Tuesday, October 30, 2007

Jindal now says his main campaign issue was "more about perception than reality"

You could have fooled me. I thought he meant real corruption.

Louisiana Govrenor-elect Jindal pledges to change Louisiana's reputation for corruption - The Boston Globe
And while he acknowledges that some of the concerns are more about perception than reality, he said they can still harm the state's ability to attract businesses and its requests for aid to recover from hurricanes Katrina and Rita.

My mind boggles at this. Jindal just ran on a campaign against "corruption" in Louisiana. And won. Now, after smearing his opponents with the same brush, he says that the corruption problem is really only about the "perception" of corruption in other states, and among businessmen. So there's no problem, really? And he just spent millions telling other states and businessmen that there IS a problem. Now what? Will he spend the same millions telling them "Never mind"?

We are our own worst enemy when it comes to the reputation of this state. (Some of you may remember me screeching about this at the "Rising Tide" conference two years back.) We have had no significant corruption cases at the level of state government since the end of the Edwards era, nearly 12 years ago. I am sure that Louisiana corruption is no greater now than in the average state in the US. And it is certainly no greater than the corruption and graft in the federal government since the invasion in Iraq. We'll never even find out what happened to the billions shipped to Iraq in cargo planes filled with shrink-wrapped bricks of hundred dollar bills. But we Louisianans constantly brag about our "colorful" politics, and the national media is glad to perpetuate the story. Think how hard this makes it to attract business, since a reputation for corruption (would someone please define that word for me?) is as bad as corruption itself. And businesses who may know better will still use it against us to get a better deal from the state.

How hard would it have been for someone to call Mr. Jindal on this issue during the campaign? Who among the press asked him "what exactly do you mean by calling your own state corrupt"? How damaging has it been for Louisiana to run a campaign on virtually non-existent corruption? After having spread libels about this state, will he have the courage to let the real facts be known.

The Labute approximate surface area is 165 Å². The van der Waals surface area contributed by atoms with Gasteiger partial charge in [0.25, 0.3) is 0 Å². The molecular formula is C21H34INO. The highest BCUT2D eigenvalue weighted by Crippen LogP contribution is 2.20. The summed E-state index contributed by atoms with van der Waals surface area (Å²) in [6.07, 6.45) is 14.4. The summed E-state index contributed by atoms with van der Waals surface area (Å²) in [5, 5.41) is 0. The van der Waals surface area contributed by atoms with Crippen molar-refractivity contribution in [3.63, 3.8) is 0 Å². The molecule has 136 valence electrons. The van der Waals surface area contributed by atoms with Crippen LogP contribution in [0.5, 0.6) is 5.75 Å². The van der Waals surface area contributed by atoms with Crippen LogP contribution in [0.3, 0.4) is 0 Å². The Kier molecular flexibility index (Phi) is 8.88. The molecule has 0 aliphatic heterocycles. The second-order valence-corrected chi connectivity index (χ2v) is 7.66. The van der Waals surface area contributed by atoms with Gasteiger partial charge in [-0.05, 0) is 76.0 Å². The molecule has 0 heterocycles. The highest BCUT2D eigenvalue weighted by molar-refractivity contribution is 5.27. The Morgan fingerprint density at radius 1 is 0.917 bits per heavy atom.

And will we continue to chuckle over EWE stories with the national media? What about telling them we all still go to work in pirogues and keep pet alligators in the back yard?

Powered by ScribeFire.

1 comment:

Anonymous said...

Thanks for putting into words what has been running through my mind from the time I heard it. In a 'normal' election, I would've have thought 'politics as usual' but I sure did hate seeing it all over the web and hearing it over and over on national media more or less justifying the 'history of corruption' label placed on Louisiana by outside politicians & the rest of the nation since Katrina and further ingraining the false perception in people's minds. All I have thought since then is now I understand what my grandmother meant when she said about 'cutting off your nose to spite your face'.

I just don't understand why no one in the media or any of the other candidates did not see how detrimental this 'false' campaign platform could be to Louisiana's image and at least put up a little fight.

Now, I just hope he can 'unring that bell'.

I am an amateur poster and it is possible that this will post twice because it just ask me for additional word verification...if so, sorry.